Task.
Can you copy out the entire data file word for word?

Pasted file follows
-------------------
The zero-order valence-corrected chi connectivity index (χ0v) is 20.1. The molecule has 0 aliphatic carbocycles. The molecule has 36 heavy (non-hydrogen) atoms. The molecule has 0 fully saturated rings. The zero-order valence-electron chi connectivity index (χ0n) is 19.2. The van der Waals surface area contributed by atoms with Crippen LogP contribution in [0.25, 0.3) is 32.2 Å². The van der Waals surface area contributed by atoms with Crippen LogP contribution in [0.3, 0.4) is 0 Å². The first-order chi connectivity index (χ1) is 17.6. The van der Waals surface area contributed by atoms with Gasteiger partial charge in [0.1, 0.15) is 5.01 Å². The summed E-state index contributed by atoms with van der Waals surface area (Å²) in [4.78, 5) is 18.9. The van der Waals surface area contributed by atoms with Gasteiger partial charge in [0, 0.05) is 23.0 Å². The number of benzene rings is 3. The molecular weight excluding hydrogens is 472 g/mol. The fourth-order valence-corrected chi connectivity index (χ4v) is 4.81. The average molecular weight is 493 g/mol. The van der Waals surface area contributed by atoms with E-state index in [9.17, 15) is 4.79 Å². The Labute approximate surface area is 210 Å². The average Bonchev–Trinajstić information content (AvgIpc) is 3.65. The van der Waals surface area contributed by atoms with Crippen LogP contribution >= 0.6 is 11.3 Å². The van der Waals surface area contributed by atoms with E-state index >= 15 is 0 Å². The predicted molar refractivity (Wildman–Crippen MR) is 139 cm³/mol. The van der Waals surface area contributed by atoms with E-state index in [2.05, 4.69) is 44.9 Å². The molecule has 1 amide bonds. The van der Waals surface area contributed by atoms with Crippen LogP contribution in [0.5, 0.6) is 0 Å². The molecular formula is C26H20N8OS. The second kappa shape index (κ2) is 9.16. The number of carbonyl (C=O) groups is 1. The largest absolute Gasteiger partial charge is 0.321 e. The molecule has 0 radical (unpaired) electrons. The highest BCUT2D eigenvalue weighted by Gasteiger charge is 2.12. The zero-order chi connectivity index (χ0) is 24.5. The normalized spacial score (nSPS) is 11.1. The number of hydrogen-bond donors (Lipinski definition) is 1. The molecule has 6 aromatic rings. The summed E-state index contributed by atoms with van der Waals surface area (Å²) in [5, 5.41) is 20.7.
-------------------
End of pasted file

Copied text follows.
The zero-order valence-corrected chi connectivity index (χ0v) is 20.1. The molecule has 0 aliphatic carbocycles. The molecule has 36 heavy (non-hydrogen) atoms. The molecule has 0 fully saturated rings. The zero-order valence-electron chi connectivity index (χ0n) is 19.2. The van der Waals surface area contributed by atoms with Crippen LogP contribution in [0.25, 0.3) is 32.2 Å². The van der Waals surface area contributed by atoms with Crippen LogP contribution in [0.3, 0.4) is 0 Å². The first-order chi connectivity index (χ1) is 17.6. The van der Waals surface area contributed by atoms with Gasteiger partial charge in [0.1, 0.15) is 5.01 Å². The summed E-state index contributed by atoms with van der Waals surface area (Å²) in [4.78, 5) is 18.9. The van der Waals surface area contributed by atoms with Gasteiger partial charge in [0, 0.05) is 23.0 Å². The number of benzene rings is 3. The molecular weight excluding hydrogens is 472 g/mol. The fourth-order valence-corrected chi connectivity index (χ4v) is 4.81. The average molecular weight is 493 g/mol. The van der Waals surface area contributed by atoms with E-state index in [9.17, 15) is 4.79 Å². The Labute approximate surface area is 210 Å². The average Bonchev–Trinajstić information content (AvgIpc) is 3.65. The van der Waals surface area contributed by atoms with Crippen LogP contribution >= 0.6 is 11.3 Å². The van der Waals surface area contributed by atoms with E-state index >= 15 is 0 Å². The predicted molar refractivity (Wildman–Crippen MR) is 139 cm³/mol. The van der Waals surface area contributed by atoms with E-state index in [2.05, 4.69) is 44.9 Å². The molecule has 1 amide bonds. The van der Waals surface area contributed by atoms with Crippen LogP contribution in [0.5, 0.6) is 0 Å². The molecular formula is C26H20N8OS. The second kappa shape index (κ2) is 9.16. The number of carbonyl (C=O) groups is 1. The largest absolute Gasteiger partial charge is 0.321 e. The molecule has 0 radical (unpaired) electrons. The highest BCUT2D eigenvalue weighted by Gasteiger charge is 2.12. The zero-order chi connectivity index (χ0) is 24.5. The normalized spacial score (nSPS) is 11.1. The number of hydrogen-bond donors (Lipinski definition) is 1. The molecule has 6 aromatic rings. The summed E-state index contributed by atoms with van der Waals surface area (Å²) in [5, 5.41) is 20.7.